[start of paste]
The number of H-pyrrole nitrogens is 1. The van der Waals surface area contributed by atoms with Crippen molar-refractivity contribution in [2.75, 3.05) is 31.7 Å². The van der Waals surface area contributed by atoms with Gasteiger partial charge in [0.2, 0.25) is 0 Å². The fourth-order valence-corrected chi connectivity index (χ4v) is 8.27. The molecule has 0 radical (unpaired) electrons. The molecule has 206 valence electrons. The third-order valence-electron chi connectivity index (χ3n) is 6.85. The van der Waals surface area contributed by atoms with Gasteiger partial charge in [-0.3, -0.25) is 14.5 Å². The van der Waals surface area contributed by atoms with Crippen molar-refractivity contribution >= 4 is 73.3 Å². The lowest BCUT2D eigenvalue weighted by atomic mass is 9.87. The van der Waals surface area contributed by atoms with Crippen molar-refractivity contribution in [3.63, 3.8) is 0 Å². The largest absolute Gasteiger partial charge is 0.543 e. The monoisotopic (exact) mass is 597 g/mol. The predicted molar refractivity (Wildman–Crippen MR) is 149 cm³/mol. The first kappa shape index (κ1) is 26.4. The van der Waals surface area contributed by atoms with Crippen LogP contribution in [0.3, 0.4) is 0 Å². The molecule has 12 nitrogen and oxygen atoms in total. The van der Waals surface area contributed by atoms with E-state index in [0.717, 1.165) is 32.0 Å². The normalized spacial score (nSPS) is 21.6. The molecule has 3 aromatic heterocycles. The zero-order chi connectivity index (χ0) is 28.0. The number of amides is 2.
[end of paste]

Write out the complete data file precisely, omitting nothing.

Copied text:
The number of H-pyrrole nitrogens is 1. The van der Waals surface area contributed by atoms with Crippen molar-refractivity contribution in [2.75, 3.05) is 31.7 Å². The van der Waals surface area contributed by atoms with Gasteiger partial charge in [0.2, 0.25) is 0 Å². The fourth-order valence-corrected chi connectivity index (χ4v) is 8.27. The molecule has 0 radical (unpaired) electrons. The molecule has 206 valence electrons. The third-order valence-electron chi connectivity index (χ3n) is 6.85. The van der Waals surface area contributed by atoms with Gasteiger partial charge in [-0.3, -0.25) is 14.5 Å². The van der Waals surface area contributed by atoms with Crippen molar-refractivity contribution >= 4 is 73.3 Å². The lowest BCUT2D eigenvalue weighted by atomic mass is 9.87. The van der Waals surface area contributed by atoms with Crippen molar-refractivity contribution in [3.63, 3.8) is 0 Å². The largest absolute Gasteiger partial charge is 0.543 e. The monoisotopic (exact) mass is 597 g/mol. The predicted molar refractivity (Wildman–Crippen MR) is 149 cm³/mol. The first kappa shape index (κ1) is 26.4. The van der Waals surface area contributed by atoms with Crippen LogP contribution in [0.3, 0.4) is 0 Å². The molecule has 12 nitrogen and oxygen atoms in total. The van der Waals surface area contributed by atoms with E-state index in [0.717, 1.165) is 32.0 Å². The normalized spacial score (nSPS) is 21.6. The molecule has 3 aromatic heterocycles. The zero-order chi connectivity index (χ0) is 28.0. The number of amides is 2.